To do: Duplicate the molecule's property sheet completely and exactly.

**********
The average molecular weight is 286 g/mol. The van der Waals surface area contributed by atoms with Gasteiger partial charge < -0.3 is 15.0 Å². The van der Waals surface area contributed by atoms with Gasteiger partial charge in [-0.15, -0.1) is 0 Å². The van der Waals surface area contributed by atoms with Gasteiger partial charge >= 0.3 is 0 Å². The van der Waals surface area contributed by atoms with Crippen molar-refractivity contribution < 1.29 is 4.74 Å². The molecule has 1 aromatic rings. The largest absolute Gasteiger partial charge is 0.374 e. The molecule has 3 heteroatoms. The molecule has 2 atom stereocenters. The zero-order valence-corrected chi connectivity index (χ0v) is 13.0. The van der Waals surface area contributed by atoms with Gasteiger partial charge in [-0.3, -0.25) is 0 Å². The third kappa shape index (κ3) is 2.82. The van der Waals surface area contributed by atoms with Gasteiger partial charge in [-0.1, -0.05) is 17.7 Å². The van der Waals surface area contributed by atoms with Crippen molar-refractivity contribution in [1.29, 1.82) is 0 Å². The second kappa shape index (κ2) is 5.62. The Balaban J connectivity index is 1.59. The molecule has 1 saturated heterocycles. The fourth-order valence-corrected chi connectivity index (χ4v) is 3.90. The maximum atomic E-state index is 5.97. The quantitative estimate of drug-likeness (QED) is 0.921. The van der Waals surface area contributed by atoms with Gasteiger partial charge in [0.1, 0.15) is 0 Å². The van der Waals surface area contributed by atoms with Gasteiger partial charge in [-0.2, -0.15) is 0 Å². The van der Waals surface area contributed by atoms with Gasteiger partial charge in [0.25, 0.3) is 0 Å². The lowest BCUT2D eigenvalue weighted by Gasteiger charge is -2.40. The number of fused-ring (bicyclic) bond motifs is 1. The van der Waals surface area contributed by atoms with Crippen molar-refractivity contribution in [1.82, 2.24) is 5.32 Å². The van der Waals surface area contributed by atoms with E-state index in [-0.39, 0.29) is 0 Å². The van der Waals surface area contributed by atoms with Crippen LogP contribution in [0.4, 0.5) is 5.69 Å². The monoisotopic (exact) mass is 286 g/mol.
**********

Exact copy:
The average molecular weight is 286 g/mol. The van der Waals surface area contributed by atoms with Gasteiger partial charge < -0.3 is 15.0 Å². The van der Waals surface area contributed by atoms with Gasteiger partial charge in [-0.15, -0.1) is 0 Å². The van der Waals surface area contributed by atoms with Gasteiger partial charge >= 0.3 is 0 Å². The van der Waals surface area contributed by atoms with Crippen molar-refractivity contribution < 1.29 is 4.74 Å². The molecule has 1 aromatic rings. The largest absolute Gasteiger partial charge is 0.374 e. The molecule has 3 heteroatoms. The molecule has 2 atom stereocenters. The zero-order valence-corrected chi connectivity index (χ0v) is 13.0. The van der Waals surface area contributed by atoms with Gasteiger partial charge in [-0.3, -0.25) is 0 Å². The third kappa shape index (κ3) is 2.82. The van der Waals surface area contributed by atoms with Gasteiger partial charge in [-0.1, -0.05) is 17.7 Å². The van der Waals surface area contributed by atoms with Crippen molar-refractivity contribution in [1.29, 1.82) is 0 Å². The second kappa shape index (κ2) is 5.62. The Balaban J connectivity index is 1.59. The molecule has 1 saturated heterocycles. The fourth-order valence-corrected chi connectivity index (χ4v) is 3.90. The maximum atomic E-state index is 5.97. The quantitative estimate of drug-likeness (QED) is 0.921. The van der Waals surface area contributed by atoms with Gasteiger partial charge in [0.1, 0.15) is 0 Å². The van der Waals surface area contributed by atoms with Gasteiger partial charge in [-0.2, -0.15) is 0 Å². The van der Waals surface area contributed by atoms with Gasteiger partial charge in [0.25, 0.3) is 0 Å². The lowest BCUT2D eigenvalue weighted by Gasteiger charge is -2.40. The number of fused-ring (bicyclic) bond motifs is 1. The van der Waals surface area contributed by atoms with Crippen molar-refractivity contribution in [1.82, 2.24) is 5.32 Å². The van der Waals surface area contributed by atoms with E-state index in [-0.39, 0.29) is 0 Å². The van der Waals surface area contributed by atoms with Crippen LogP contribution in [0.4, 0.5) is 5.69 Å². The monoisotopic (exact) mass is 286 g/mol.